The Crash of 2008 was the culmination of years of criminal frauds committed by Wall Street firms to cheat investors out of billions of dollars. The big lie was that a few Wall Street executives had “gambled,” i.e., they had taken risks and then oops, they lost money. The Obama Administration used its Too Important to Prosecute Doctrine to steadfastly protect the liars who had crashed the economy.
The GOP was happy to go along with this policy since many of the Wall Street executives were GOP bigwigs.Over $16 trillion was lost but almost no one cared that gargantuan losses were covered-up by the grandiose lie that a few guys had become too adventuresome. Regular Joe’s lost their homes, families went bankrupt, people died from the stress, and it precipitated the opioid epidemic -- all of which lay the ground work for Trump to become President.
In 2010, Los Angeles had its criminal Hollywood Sign Bait and Switch Scam. Hollywood Councilmembers Eric Garcetti [CD13] and Tom LaBonge [CD4] published worldwide that $12 million was needed to protect the Hollywood Sign from developers. The City draped huge SAVE the PEAK letters over the Hollywood Sign and raised money from all around the world.
It was a Bait and Switch scam since there was no danger to the Hollywood Sign. The City wanted to pay a real estate firm $12 million for the Cahuenga Peak, which is the ridge northwest of Mt. Lee where the Hollywood Sign is located, but the world would not pay millions to buy Cahuenga Peak. The criminal H Sign Bait and Switch Scam was like advertising a Mercedes and delivering a Chevy with the justification, “I wanted the money.”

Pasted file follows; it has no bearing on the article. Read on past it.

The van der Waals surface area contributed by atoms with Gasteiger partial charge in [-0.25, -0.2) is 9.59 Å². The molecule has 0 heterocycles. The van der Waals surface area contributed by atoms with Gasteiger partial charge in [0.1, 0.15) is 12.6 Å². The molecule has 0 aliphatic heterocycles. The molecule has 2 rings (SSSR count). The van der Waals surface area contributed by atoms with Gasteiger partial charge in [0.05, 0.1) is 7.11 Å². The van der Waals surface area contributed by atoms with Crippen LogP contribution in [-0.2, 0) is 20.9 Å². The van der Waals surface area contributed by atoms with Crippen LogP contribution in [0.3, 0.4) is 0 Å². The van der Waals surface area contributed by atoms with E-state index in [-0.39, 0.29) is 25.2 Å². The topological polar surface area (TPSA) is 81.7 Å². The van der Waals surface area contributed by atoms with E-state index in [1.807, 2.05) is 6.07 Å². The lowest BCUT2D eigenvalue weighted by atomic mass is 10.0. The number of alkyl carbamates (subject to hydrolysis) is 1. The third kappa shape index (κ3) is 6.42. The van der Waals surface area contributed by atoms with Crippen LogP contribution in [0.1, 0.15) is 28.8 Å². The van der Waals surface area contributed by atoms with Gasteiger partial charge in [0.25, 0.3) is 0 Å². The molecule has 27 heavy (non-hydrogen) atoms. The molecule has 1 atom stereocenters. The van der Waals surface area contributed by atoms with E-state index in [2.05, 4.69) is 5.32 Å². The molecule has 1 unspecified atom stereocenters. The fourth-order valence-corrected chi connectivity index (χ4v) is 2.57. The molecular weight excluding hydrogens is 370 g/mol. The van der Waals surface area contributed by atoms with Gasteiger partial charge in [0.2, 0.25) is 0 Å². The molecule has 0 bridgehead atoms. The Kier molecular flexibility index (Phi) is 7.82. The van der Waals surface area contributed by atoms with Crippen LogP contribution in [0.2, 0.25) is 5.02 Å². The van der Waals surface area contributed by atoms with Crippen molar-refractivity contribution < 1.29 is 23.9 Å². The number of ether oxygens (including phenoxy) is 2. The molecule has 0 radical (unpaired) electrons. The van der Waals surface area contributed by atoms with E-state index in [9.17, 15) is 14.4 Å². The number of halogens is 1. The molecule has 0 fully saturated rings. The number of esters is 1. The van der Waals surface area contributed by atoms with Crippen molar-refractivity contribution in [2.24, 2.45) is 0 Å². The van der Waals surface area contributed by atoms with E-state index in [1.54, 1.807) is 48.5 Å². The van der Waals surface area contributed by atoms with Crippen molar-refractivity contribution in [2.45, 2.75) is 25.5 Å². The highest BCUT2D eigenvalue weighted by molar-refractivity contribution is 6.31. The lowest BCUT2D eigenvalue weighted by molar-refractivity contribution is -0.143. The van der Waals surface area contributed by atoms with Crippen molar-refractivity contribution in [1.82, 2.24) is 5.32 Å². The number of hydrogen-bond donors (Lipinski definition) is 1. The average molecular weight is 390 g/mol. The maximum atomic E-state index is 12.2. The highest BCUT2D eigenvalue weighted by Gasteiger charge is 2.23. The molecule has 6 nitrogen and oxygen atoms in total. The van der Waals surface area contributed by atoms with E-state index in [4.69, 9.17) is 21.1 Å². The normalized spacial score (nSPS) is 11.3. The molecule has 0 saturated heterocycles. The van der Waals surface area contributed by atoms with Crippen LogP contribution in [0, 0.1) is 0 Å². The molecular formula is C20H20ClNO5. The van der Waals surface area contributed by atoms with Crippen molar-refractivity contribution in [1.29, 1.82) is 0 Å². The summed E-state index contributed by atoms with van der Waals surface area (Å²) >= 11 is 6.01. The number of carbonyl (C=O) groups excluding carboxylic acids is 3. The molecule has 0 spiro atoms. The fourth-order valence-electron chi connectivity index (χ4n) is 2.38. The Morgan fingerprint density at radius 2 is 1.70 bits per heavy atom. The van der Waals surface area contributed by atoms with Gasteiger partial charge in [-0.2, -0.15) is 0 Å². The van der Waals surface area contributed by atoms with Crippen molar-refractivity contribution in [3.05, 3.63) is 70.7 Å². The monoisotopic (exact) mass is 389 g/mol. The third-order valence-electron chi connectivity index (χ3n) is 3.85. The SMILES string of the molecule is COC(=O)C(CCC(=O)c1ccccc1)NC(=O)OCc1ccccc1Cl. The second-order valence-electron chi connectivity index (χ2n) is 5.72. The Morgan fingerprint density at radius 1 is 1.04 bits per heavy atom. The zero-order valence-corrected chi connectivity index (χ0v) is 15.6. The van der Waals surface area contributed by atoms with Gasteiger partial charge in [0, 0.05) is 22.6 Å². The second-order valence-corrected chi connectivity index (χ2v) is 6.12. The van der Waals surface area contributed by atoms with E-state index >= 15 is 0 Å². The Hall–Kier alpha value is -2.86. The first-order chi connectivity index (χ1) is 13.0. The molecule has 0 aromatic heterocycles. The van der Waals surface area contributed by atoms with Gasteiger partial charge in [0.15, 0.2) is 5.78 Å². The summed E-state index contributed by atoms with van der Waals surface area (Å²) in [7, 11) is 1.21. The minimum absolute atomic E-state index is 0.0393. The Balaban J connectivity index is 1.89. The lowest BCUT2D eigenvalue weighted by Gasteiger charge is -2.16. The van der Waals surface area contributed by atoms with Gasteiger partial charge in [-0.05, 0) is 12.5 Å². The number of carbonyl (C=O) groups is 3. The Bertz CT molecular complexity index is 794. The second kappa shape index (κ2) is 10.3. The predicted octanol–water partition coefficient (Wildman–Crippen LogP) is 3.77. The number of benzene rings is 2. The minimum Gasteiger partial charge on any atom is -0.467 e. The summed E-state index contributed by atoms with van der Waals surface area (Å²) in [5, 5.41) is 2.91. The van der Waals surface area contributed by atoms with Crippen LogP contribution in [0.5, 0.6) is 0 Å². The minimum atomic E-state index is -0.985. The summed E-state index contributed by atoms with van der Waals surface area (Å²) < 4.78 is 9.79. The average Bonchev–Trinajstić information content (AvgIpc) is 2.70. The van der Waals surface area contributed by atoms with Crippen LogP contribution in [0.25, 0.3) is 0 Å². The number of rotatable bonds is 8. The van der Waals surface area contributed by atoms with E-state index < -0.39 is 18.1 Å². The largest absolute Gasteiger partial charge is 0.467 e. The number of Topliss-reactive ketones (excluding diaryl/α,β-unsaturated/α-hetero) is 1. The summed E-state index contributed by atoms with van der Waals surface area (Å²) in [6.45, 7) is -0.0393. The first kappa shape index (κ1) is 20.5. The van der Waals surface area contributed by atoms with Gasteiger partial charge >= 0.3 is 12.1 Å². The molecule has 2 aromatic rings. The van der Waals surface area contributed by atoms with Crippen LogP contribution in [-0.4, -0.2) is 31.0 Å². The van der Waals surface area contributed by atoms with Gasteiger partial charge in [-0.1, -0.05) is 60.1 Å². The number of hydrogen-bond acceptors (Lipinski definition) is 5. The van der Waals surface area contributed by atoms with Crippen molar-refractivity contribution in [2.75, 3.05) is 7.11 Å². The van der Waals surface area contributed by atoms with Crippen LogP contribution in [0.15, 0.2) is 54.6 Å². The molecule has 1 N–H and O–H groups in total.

When the State abolished the Community Redevelopment Agencies in 2012, it pointed to Garcetti’s project at 1601 N. Vine as the poster child for the corruption. At the heart of that criminal enterprise was Garcetti’s real estate appraisal fraud to justify the City’s paying $5.4 million for the land that was worth only $4 million.
Two years later in January 2014, Judge Allan Goodman ruled that Garcetti’s update to the Hollywood Community Plan had been intentionally based on “fatally flawed data” and “wishful thinking” to the extent that it subverted the law (Lies and Myths). Judge Goodman was soon off the bench. The State Bar is now knowingly relying on perjury and falsified evidence to try to disbar the attorney who brought the City’s fraudulent data to Judge Goodman’s attention.
The concept that a “Lie Told Thousand Times becomes the Truth”has been attributed to Nazi propagandist Joseph Goebbels. Whether Goebbels coined the phrase or not is not as important as the fact that it describes how the City of Los Angeles treats the truth. Lies and Myths are pushed on people until the public comes to believe the lies to be true.
The current Big Lie thatGarcetti and other crooks have been shoving at Angelenos is that there is a shortage of housing due to a lack of construction. Canon Nolan repeats this lie almost every week on Channel 4 NewsConference. The LA Times constantly supports the lie. Adam Fowler from Beacon Economics claims that the solution to homelessness is to construct more apartments for the wealthy. Most famously, we have State Senator Scott Wiener’s hoax that all of California near any transit route should be massively up-zoned to become five- to eight-story apartments. The only reason that such a ludicrously absurd claim has not been laughed out of the public forum is that people believe the developer lie which has been repeated a thousand times.
What becomes of a society that replaces “Truth, Justice and the American Way” with “Lie, Lie, Lies”?
(Disclosure: author involved with Hollywood Community Plan case)
(Richard Lee Abrams is a Los Angeles attorney and a CityWatch contributor. He can be reached at: Rickleeabrams@Gmail.com. Abrams views are his own and do not necessarily reflect the views of CityWatch.) Edited for CityWatch by Linda Abrams.